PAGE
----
Geary Rapid Project Breaks Ground
SAN FRANCISCO - Mayor London Breed, in partnership with the San Francisco Municipal Transportation Agency (SFMTA) and other City departments, officially broke ground on the Geary Rapid Project. This civic improvement project is bringing much-needed transit, safety and utility upgrades to one of San Francisco’s most-traveled corridors. With more than 54,000 daily customers who rely on the 38 Geary and 38R Geary Rapid, the Geary Rapid Project aims to improve the efficiency of the bus route, while making the corridor safer for people walking.
“The Geary Rapid project is a major step in our efforts to create a faster, more reliable transit system in San Francisco,” said Mayor Breed. “Tens of thousands of San Franciscans rely on the 38 Geary every day to get to work, drop their kids off at school, and shop at our local businesses. The new Geary Boulevard will better connect our City and create a safer, more consistent transit experience for our residents.”
The first set of transit treatments, including bus stop changes and side-running bus-only lanes, was completed at the end of 2018. Also planned as part of the project are new crosswalks, transit signal priority to help buses get a green light, and “bus bulb-outs”— sidewalk extensions at stops so buses can remain in the travel lane and people have more space to wait. These improvements will help reduce unpredictable delays and provide a smoother ride.
“These transit priority treatments on Geary are part of our strategy to provide faster and more reliable service for the 70% of our customers who rely on our Rapid network. Similar types of improvements have increased ridership on Muni’s Rapid Network by 8%, despite national ridership being on the decline,” said Malcolm Heinicke, SFMTA Board Chair. “This project will also address the serious safety needs along the corridor, especially for people walking."
To minimize community disruption, construction is being coordinated with other City agencies. San Francisco Public Utilities Commission (SFPUC) is replacing one and a half miles of sewer and two miles of water pipelines along Geary, to repair these aging systems before they fail and require costly emergency repairs. Sewer and water replacement has already begun between Masonic and Van Ness avenues. That work will be followed by Public Works-sponsored roadway repaving, to rejuvenate 1.5 miles of deteriorated streets between Van Ness and Masonic avenues.
Other changes include a host of safety improvements to address the Geary corridor’s designation as a high-injury corridor and help meet the City’s “Vision Zero” goal to eliminate traffic fatalities by 2024. To immediately address safety, many intersections have already received painted safety zones or have been “daylit” by painting red curb at the approach to intersections to increase the visibility of pedestrians. Later in the project, pedestrian countdown signals will be added at all locations that do not yet have them, and 18 intersections will receive new pedestrian bulbs. By extending the sidewalk at intersections, pedestrian bulbs increase safety by shortening crossing distances and reducing motor vehicle turning speeds. There are also plans to “calm Geary” by decreasing the number of travel lanes between Scott and Gough streets.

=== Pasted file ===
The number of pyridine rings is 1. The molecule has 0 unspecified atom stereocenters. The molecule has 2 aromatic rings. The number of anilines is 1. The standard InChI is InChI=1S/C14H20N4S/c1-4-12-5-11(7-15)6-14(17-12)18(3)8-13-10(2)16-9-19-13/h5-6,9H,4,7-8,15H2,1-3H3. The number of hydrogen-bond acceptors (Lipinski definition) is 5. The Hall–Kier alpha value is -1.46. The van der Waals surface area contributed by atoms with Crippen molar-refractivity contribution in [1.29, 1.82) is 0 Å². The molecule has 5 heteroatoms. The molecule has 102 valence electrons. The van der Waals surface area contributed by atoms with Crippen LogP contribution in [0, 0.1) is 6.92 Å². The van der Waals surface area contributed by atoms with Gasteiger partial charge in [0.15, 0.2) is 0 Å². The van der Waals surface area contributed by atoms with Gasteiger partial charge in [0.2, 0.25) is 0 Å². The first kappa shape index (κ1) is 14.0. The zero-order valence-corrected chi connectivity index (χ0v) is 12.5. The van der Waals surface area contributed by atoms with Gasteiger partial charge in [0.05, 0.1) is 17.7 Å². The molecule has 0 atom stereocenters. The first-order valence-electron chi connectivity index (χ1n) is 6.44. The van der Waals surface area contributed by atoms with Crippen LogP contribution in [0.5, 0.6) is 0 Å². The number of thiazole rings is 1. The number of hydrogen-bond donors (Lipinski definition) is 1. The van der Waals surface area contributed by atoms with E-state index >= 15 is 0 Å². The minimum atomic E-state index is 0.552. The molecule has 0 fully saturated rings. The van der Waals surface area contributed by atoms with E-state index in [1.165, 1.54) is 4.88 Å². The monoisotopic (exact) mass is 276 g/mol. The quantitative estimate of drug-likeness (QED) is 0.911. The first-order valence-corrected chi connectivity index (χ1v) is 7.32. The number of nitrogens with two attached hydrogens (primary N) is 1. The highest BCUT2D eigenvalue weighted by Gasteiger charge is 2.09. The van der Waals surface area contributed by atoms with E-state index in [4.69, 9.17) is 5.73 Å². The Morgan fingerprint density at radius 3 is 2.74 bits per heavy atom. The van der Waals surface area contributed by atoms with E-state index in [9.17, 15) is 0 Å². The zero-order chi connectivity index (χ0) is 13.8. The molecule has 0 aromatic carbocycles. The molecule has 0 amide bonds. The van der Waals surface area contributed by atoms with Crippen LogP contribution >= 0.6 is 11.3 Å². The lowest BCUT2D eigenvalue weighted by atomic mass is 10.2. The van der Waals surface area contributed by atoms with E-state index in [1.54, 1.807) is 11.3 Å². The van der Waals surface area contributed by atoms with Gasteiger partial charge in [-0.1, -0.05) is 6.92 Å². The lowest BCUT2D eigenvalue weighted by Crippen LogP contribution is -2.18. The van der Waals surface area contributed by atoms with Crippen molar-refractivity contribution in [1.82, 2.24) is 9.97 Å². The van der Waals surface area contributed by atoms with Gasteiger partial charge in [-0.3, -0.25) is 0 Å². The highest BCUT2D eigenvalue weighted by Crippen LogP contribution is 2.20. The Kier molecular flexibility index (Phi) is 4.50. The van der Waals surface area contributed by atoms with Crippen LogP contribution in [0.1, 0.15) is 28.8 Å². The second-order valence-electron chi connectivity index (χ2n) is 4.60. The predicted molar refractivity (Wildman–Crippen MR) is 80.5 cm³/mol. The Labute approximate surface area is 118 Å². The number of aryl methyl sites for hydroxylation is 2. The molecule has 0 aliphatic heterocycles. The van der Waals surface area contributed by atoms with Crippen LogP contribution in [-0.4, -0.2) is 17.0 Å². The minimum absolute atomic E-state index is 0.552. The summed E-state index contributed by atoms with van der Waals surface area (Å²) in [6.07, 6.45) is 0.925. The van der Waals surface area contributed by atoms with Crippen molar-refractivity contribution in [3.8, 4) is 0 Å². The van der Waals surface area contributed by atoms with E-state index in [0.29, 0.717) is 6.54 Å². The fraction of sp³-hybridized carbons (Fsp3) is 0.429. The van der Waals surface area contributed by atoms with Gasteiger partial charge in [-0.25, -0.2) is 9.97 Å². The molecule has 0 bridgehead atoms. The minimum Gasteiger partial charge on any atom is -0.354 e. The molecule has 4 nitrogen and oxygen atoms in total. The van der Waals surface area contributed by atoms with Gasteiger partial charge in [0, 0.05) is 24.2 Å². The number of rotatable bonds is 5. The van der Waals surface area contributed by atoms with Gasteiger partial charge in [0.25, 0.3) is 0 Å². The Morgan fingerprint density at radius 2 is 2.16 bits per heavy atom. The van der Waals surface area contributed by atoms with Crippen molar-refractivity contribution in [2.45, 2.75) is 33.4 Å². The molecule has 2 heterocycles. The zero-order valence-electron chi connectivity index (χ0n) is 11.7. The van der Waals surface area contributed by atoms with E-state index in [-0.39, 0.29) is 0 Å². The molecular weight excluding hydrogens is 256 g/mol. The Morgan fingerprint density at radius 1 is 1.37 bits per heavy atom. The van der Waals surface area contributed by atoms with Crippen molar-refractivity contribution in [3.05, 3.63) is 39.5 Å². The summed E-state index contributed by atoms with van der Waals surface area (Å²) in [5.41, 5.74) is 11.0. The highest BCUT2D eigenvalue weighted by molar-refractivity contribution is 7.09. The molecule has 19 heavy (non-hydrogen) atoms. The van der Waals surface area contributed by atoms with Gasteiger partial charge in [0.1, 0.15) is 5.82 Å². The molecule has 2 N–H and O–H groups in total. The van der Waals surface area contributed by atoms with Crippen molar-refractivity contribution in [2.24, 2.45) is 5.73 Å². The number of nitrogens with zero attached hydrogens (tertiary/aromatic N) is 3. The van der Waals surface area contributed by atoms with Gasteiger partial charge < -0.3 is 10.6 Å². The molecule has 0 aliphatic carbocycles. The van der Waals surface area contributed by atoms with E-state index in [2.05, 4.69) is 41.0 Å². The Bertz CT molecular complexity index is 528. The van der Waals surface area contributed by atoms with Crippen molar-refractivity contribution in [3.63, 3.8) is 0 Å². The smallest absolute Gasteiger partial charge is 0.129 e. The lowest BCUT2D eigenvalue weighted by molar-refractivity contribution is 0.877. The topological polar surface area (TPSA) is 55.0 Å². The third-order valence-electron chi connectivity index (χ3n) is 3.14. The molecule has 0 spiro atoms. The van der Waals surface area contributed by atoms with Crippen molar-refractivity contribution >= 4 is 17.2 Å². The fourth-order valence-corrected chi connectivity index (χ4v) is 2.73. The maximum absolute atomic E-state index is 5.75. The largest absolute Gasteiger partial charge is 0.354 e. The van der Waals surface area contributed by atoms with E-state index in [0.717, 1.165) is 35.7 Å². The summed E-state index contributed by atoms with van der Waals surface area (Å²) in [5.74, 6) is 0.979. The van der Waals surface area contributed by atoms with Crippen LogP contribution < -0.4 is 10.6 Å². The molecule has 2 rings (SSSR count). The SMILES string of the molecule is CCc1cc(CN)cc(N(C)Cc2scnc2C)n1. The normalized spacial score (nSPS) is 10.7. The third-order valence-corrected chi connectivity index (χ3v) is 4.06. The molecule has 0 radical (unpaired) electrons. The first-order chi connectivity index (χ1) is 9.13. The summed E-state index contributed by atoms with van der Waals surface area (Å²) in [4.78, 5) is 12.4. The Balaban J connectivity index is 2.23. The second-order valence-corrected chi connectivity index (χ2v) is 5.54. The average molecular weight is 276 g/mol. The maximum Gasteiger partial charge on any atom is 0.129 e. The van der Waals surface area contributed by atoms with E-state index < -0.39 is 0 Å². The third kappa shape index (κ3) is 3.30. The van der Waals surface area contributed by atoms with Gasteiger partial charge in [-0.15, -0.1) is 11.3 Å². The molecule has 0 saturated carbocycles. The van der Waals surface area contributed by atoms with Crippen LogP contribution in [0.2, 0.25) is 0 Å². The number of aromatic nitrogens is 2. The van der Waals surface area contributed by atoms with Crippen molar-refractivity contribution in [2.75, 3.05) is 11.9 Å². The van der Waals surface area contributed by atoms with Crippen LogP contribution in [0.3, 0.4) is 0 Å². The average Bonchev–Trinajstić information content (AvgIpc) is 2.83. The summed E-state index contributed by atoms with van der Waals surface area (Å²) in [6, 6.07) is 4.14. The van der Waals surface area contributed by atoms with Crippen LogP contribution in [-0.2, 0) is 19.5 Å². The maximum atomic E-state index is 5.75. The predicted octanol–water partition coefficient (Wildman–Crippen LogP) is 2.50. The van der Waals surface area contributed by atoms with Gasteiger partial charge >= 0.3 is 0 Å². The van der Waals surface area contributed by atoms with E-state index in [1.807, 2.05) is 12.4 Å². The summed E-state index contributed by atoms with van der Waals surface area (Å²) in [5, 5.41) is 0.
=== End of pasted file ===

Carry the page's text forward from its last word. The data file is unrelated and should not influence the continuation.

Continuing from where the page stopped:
“The Transportation Authority is proud to celebrate with the many community members, transit riders and agency partners who have collaborated to increase reliability and safety for everyone along this vital corridor,” said Tilly Chang, Transportation Authority Executive Director. “We are pleased to direct $12 million in local and regional funds to the first phase of the Geary BRT Project and look forward to delivering the full project together.”
One safety improvement in particular is a welcome addition to residents of the Fillmore, St. Francis Square and Japantown communities: a new signalized crosswalk at Geary and Buchanan. That and other planned new crosswalks in the area will provide safe crossing opportunities for people walking and help to reconnect neighborhoods that were ripped apart by “urban renewal” redevelopment projects. It’s a symbolic reconnection as well; also planned at Buchanan is a median pedestrian refuge area, where decorative panels depicting the three neighborhoods will be installed.
“The Buchanan Street crosswalk across the busy Geary Expressway is a significant milestone in reconnecting the two communities (African American and Japanese American) that were separated by urban renewal in the 1960s,” said Richard Hashimoto, a former Western Addition resident displaced by redevelopment and the current President of the Japantown Merchants Association. “The crosswalk across Geary will also provide a safe passageway across the busy street, especially for our seniors and children.”
Later this year, the pedestrian bridge at Geary Boulevard and Steiner Street, which is currently not ADA-compliant, will be permanently removed. In its place, improved surface-level crosswalks and medians will be installed, and the entrances to the adjacent San Francisco Recreation and Park facilities, Hamilton Recreation Center and Raymond Kimbell Playground, will be enhanced.
Geary Rapid Project construction is expected to be completed in spring 2021.
The Geary Rapid Project is the first of two phases of improvements, planned for a three-mile stretch of Geary and O’Farrell between Stanyan and Market streets as part of the Geary Corridor Bus Rapid Transit project approved by the San Francisco County Transportation Authority and the SFMTA in 2017. The project builds upon prior improvements, including new low-floor buses and red transit-only lanes downtown.
The second phase of improvements would bring similar transit and safety improvements west of Stanyan to 34th Avenue.
For more Geary Rapid Project details and to sign up for construction updates, please visit SFMTA.com/Geary.